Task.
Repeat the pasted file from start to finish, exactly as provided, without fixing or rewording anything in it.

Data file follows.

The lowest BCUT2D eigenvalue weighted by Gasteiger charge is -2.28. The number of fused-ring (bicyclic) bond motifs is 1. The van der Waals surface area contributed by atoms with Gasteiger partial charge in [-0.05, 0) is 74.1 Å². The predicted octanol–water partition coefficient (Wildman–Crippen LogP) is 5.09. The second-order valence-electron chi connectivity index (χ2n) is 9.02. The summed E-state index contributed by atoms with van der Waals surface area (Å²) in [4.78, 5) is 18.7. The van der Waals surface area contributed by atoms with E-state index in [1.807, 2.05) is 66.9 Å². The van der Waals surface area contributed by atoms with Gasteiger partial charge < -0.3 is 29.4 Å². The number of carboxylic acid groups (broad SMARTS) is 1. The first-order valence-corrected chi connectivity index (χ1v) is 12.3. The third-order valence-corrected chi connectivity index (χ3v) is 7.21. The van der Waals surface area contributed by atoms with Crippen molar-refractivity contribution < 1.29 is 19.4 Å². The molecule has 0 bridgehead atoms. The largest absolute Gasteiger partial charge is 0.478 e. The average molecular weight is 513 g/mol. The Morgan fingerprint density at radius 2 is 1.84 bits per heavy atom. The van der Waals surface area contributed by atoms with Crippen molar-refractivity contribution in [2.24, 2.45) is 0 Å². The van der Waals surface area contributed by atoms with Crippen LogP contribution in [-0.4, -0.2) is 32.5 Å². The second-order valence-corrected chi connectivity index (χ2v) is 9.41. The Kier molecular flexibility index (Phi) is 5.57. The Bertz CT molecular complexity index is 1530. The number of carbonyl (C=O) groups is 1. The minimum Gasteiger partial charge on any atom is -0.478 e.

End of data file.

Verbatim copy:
The lowest BCUT2D eigenvalue weighted by Gasteiger charge is -2.28. The number of fused-ring (bicyclic) bond motifs is 1. The van der Waals surface area contributed by atoms with Gasteiger partial charge in [-0.05, 0) is 74.1 Å². The predicted octanol–water partition coefficient (Wildman–Crippen LogP) is 5.09. The second-order valence-electron chi connectivity index (χ2n) is 9.02. The summed E-state index contributed by atoms with van der Waals surface area (Å²) in [4.78, 5) is 18.7. The van der Waals surface area contributed by atoms with E-state index in [1.807, 2.05) is 66.9 Å². The van der Waals surface area contributed by atoms with Gasteiger partial charge < -0.3 is 29.4 Å². The number of carboxylic acid groups (broad SMARTS) is 1. The first-order valence-corrected chi connectivity index (χ1v) is 12.3. The third-order valence-corrected chi connectivity index (χ3v) is 7.21. The van der Waals surface area contributed by atoms with Crippen molar-refractivity contribution < 1.29 is 19.4 Å². The molecule has 0 bridgehead atoms. The largest absolute Gasteiger partial charge is 0.478 e. The average molecular weight is 513 g/mol. The Morgan fingerprint density at radius 2 is 1.84 bits per heavy atom. The van der Waals surface area contributed by atoms with Crippen molar-refractivity contribution in [2.24, 2.45) is 0 Å². The van der Waals surface area contributed by atoms with Crippen LogP contribution in [-0.4, -0.2) is 32.5 Å². The second-order valence-corrected chi connectivity index (χ2v) is 9.41. The Kier molecular flexibility index (Phi) is 5.57. The Bertz CT molecular complexity index is 1530. The number of carbonyl (C=O) groups is 1. The minimum Gasteiger partial charge on any atom is -0.478 e.